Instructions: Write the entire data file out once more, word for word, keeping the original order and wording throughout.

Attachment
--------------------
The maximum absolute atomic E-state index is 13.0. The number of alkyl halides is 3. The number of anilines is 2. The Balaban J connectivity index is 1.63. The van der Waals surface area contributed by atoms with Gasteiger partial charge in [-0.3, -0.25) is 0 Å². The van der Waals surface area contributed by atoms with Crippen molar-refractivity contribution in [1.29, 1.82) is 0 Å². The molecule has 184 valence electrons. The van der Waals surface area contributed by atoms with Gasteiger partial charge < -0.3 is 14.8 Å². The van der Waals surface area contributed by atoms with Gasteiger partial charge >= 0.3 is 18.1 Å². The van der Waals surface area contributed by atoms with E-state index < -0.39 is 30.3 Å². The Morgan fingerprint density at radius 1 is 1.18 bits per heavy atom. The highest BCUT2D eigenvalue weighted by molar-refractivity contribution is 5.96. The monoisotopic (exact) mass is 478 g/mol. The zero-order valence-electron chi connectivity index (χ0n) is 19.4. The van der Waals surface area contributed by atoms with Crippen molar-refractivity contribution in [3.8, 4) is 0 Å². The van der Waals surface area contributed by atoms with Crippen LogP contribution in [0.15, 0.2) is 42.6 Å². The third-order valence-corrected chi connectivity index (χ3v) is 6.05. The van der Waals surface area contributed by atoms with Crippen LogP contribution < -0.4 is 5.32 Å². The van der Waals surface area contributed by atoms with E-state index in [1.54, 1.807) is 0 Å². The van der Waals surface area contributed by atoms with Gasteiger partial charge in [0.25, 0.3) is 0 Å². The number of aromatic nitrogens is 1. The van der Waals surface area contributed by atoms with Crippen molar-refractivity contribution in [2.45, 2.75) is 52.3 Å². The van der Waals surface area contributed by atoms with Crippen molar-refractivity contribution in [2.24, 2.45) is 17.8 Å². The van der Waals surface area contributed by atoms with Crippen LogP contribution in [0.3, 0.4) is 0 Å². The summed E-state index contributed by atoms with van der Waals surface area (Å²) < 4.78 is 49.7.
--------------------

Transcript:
The maximum absolute atomic E-state index is 13.0. The number of alkyl halides is 3. The number of anilines is 2. The Balaban J connectivity index is 1.63. The van der Waals surface area contributed by atoms with Gasteiger partial charge in [-0.3, -0.25) is 0 Å². The van der Waals surface area contributed by atoms with Crippen molar-refractivity contribution in [1.29, 1.82) is 0 Å². The molecule has 184 valence electrons. The van der Waals surface area contributed by atoms with Gasteiger partial charge < -0.3 is 14.8 Å². The van der Waals surface area contributed by atoms with Gasteiger partial charge >= 0.3 is 18.1 Å². The van der Waals surface area contributed by atoms with E-state index < -0.39 is 30.3 Å². The Morgan fingerprint density at radius 1 is 1.18 bits per heavy atom. The highest BCUT2D eigenvalue weighted by molar-refractivity contribution is 5.96. The monoisotopic (exact) mass is 478 g/mol. The zero-order valence-electron chi connectivity index (χ0n) is 19.4. The van der Waals surface area contributed by atoms with Crippen molar-refractivity contribution in [3.8, 4) is 0 Å². The van der Waals surface area contributed by atoms with Crippen LogP contribution in [0.15, 0.2) is 42.6 Å². The third-order valence-corrected chi connectivity index (χ3v) is 6.05. The van der Waals surface area contributed by atoms with Crippen LogP contribution < -0.4 is 5.32 Å². The van der Waals surface area contributed by atoms with E-state index in [1.54, 1.807) is 0 Å². The van der Waals surface area contributed by atoms with Gasteiger partial charge in [0.25, 0.3) is 0 Å². The number of aromatic nitrogens is 1. The van der Waals surface area contributed by atoms with Crippen molar-refractivity contribution in [2.45, 2.75) is 52.3 Å². The van der Waals surface area contributed by atoms with Crippen molar-refractivity contribution in [2.24, 2.45) is 17.8 Å². The van der Waals surface area contributed by atoms with Crippen LogP contribution in [0.3, 0.4) is 0 Å². The summed E-state index contributed by atoms with van der Waals surface area (Å²) < 4.78 is 49.7.